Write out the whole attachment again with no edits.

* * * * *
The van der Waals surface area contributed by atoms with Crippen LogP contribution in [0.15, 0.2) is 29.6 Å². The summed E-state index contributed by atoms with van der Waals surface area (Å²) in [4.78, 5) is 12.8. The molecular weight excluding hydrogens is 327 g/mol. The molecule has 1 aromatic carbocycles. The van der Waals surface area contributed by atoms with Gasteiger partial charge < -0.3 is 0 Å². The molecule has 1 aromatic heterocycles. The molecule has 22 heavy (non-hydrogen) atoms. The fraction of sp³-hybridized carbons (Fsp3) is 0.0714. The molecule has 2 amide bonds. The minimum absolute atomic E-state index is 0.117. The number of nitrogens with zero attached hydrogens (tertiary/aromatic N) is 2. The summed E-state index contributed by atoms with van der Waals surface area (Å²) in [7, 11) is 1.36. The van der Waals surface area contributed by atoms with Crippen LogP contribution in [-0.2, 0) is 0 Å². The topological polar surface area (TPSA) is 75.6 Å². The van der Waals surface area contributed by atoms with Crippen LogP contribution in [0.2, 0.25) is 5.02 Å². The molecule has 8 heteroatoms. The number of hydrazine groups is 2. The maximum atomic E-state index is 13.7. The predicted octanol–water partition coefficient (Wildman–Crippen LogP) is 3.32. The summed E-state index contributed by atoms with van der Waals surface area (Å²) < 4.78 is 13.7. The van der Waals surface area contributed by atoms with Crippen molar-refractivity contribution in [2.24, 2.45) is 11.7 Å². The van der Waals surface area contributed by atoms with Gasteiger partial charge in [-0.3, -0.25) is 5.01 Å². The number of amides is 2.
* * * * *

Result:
The van der Waals surface area contributed by atoms with Crippen LogP contribution in [0.15, 0.2) is 29.6 Å². The summed E-state index contributed by atoms with van der Waals surface area (Å²) in [4.78, 5) is 12.8. The molecular weight excluding hydrogens is 327 g/mol. The molecule has 1 aromatic carbocycles. The van der Waals surface area contributed by atoms with Gasteiger partial charge < -0.3 is 0 Å². The molecule has 1 aromatic heterocycles. The molecule has 22 heavy (non-hydrogen) atoms. The fraction of sp³-hybridized carbons (Fsp3) is 0.0714. The molecule has 2 amide bonds. The minimum absolute atomic E-state index is 0.117. The number of nitrogens with zero attached hydrogens (tertiary/aromatic N) is 2. The summed E-state index contributed by atoms with van der Waals surface area (Å²) in [7, 11) is 1.36. The van der Waals surface area contributed by atoms with Crippen LogP contribution in [-0.2, 0) is 0 Å². The topological polar surface area (TPSA) is 75.6 Å². The van der Waals surface area contributed by atoms with Crippen LogP contribution in [0.2, 0.25) is 5.02 Å². The molecule has 8 heteroatoms. The number of hydrazine groups is 2. The maximum atomic E-state index is 13.7. The predicted octanol–water partition coefficient (Wildman–Crippen LogP) is 3.32. The summed E-state index contributed by atoms with van der Waals surface area (Å²) < 4.78 is 13.7. The van der Waals surface area contributed by atoms with Crippen molar-refractivity contribution in [2.24, 2.45) is 11.7 Å². The van der Waals surface area contributed by atoms with Gasteiger partial charge in [-0.3, -0.25) is 5.01 Å². The number of amides is 2.